Pope Francis: Removal of Differences Between Man and Woman Is the Problem, Not the Solution

Says Gender Theory Causes Society to Take A Step in the Wrong Direction During General Audience

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The image of God is not only displayed in man and woman individually but also together as a couple.

These were the words of Pope Francis during his General Audience today in St. Peter’s Square. The Holy Father said that today’s catechesis and the following will reflect on the sacrament of marriage and the complementarity between man and woman.

The Pope began his catechesis by recalling the story of creation in which God, after creating the universe and all living things, created his masterpiece: mankind.

“As we all know, sexual difference is present in many forms of life, in the long ladder of the living,” he noted. “But only man and woman carry within them the image and likeness of God.”

Genesis, he explained, not only explains that man and woman individually bear this likeness to God, but also together as a couple.

“The difference between man and woman is not for opposition, or subordination, but for communion and creation, always in the image and likeness of God.”

The 78 year old Pontiff went on to say that without the mutual enrichment in their relationship, neither can truly understand what it means to be man and woman. While modern culture has opened new ways and freedoms to understand these differences, the Pope noted that it also introduced “many doubts and much skepticism.”

“I wonder, for example, if the so-called gender theory is also an expression of frustration and resignation, which aims to erase sexual difference because they can no longer deal with it. Yes, we risk taking a step back,” he said.

“The removal of the difference, in fact, is the problem, not the solution. To solve their relationship problems, man and the woman should instead talk more, listen more, know more, [and] love each other more. They must treat each other with respect and cooperate with friendship.”

The Pope went on to call on intellectuals to not abandon the importance of this theme, which he said has become secondary.

The Covenant Between Man and Woman

Continuing his catechesis, Pope Francis focused on two important aspects that were crucial in fostering the complementarity between man and woman.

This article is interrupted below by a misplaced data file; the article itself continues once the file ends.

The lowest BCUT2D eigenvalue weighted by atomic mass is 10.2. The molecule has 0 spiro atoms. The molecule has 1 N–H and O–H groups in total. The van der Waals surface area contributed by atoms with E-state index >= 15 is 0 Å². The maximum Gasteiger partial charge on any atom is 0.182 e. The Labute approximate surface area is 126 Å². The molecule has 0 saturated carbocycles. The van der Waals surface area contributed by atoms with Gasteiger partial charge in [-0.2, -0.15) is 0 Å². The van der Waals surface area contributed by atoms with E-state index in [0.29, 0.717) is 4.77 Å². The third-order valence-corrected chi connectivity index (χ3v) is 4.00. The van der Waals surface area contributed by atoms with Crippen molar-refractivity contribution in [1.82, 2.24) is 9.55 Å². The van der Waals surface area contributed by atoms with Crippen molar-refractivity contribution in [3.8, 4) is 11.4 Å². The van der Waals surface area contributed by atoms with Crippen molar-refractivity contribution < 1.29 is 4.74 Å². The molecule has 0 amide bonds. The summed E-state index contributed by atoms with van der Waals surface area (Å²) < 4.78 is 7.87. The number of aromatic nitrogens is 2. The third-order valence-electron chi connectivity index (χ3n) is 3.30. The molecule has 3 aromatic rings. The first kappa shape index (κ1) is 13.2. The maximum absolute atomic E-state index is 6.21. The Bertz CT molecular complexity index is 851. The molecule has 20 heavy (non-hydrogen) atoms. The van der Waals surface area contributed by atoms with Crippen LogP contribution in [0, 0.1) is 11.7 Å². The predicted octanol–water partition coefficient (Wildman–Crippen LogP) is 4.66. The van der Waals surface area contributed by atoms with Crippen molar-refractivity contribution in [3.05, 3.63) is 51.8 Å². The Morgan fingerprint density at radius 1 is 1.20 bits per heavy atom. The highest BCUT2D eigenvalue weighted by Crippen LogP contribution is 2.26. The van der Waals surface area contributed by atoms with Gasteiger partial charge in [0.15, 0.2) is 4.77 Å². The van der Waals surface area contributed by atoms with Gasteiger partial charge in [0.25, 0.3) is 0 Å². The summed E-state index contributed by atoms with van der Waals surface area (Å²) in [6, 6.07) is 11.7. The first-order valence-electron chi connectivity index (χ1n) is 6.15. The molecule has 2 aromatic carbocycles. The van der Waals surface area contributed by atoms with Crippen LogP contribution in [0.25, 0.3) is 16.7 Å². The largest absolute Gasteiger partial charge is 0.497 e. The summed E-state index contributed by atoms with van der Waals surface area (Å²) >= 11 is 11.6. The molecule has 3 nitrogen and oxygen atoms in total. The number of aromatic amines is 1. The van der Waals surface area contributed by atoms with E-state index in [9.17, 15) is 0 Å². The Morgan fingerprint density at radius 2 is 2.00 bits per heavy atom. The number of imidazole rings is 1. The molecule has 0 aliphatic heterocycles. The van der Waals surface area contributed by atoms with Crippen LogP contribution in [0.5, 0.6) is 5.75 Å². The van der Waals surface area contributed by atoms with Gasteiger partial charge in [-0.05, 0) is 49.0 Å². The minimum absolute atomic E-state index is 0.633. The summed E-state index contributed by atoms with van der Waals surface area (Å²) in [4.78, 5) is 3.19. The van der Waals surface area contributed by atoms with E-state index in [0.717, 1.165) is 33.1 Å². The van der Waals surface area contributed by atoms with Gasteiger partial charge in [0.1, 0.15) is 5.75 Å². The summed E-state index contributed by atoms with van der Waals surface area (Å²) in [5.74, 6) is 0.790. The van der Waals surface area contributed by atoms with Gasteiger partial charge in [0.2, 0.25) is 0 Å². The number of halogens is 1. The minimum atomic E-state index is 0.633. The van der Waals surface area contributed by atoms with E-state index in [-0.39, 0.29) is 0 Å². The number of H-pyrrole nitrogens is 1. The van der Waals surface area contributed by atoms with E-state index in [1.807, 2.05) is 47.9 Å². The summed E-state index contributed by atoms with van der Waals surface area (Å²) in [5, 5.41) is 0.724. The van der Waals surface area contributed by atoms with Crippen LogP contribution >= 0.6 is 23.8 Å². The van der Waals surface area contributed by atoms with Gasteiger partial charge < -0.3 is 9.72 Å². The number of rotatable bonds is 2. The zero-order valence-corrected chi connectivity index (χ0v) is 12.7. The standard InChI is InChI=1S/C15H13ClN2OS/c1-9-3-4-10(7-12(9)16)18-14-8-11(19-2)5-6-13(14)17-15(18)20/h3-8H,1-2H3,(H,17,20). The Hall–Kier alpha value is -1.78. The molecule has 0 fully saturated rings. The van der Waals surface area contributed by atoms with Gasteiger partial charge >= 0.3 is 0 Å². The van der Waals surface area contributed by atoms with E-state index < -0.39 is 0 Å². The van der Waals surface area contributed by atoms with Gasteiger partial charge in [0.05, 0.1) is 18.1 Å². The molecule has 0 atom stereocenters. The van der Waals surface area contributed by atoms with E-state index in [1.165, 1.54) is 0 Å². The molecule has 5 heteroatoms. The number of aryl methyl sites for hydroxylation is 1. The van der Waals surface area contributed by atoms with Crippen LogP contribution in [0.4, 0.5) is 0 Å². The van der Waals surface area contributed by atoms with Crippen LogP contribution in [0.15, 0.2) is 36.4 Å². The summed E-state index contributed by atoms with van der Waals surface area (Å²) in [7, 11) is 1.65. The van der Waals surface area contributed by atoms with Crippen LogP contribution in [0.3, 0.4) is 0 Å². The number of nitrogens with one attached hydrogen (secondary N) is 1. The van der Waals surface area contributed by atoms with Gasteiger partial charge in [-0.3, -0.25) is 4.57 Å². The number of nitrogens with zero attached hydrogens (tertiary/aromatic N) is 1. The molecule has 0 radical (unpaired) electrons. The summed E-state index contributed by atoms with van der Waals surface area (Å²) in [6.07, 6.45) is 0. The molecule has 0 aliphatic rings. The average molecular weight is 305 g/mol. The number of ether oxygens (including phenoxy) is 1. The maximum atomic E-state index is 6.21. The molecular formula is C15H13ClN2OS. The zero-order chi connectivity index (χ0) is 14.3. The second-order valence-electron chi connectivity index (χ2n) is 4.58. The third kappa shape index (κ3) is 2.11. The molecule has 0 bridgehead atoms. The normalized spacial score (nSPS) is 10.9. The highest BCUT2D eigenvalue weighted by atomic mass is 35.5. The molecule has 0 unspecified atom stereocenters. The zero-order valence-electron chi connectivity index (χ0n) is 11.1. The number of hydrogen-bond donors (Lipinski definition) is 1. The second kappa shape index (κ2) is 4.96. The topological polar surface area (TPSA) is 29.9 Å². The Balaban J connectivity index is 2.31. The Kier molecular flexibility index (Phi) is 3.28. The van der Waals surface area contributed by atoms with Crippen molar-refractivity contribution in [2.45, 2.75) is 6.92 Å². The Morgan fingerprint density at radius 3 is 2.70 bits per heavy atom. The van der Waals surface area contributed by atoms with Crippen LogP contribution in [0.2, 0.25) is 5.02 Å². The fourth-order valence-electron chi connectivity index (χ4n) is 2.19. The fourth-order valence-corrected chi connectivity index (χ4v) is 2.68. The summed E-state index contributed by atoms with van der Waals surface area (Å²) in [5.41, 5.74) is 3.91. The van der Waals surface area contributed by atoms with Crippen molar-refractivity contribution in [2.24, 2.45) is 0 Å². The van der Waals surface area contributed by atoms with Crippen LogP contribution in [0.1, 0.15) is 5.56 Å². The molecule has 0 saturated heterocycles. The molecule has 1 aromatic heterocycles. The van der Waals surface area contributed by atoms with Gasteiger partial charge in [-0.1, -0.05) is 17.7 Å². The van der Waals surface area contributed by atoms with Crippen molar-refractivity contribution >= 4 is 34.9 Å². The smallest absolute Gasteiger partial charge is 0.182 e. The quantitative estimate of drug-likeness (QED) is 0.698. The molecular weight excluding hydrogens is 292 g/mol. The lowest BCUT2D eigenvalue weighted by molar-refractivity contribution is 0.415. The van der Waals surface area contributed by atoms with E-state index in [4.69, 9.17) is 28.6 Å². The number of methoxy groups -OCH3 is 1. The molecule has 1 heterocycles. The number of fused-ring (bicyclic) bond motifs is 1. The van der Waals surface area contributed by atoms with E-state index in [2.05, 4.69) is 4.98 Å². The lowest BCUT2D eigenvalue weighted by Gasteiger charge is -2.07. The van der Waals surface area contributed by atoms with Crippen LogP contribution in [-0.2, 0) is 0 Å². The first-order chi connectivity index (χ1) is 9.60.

The first, he said, was the need for women to not only be heard, but that “her voice has a real weight, a recognized authority, in society and in the Church.” This, he noted, was the same way in which Jesus considered the role of women.

“Jesus considered [woman] in such a way that gives a strong light, that enlightens a path that takes us far, from which we’ve only covered a small piece,” he said.

“We have not yet understood in depth what things the feminine genius can give us, that woman can give to society and also to us. Perhaps to see things with different eyes that complements the thoughts of men. It is a path that must be crossed with more creativity and more boldness.”

The second reflection the Jesuit Pope offered regarded the theme of man and woman created in God’s image. The collective mistrust in God, he said, gives way to incredulity and cynicism and connects to the crisis between man and woman. This division is exemplified in the creation story in which this covenant is broken once sin entered.

“In fact, the biblical story, with the grand symbolic fresco of the earthly paradise and original sin, precisely tells us that the communion with God is reflected in the communion of the human couple and the loss of trust in the Heavenly Father generates division and conflict between man and woman,” he said.

Concluding his catechesis, Pope Francis said that the Church has the responsibility of rediscovering the beauty of God’s design in the covenant between man and woman.

“Jesus encourages us explicitly to give witness to this beauty, which is the image of God,” he concluded. 

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For the full translation of the Pope’s General Audience address, go to: 


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Junno Arocho Esteves

Newark, New Jersey, USA Bachelor of Science degree in Diplomacy and International Relations.

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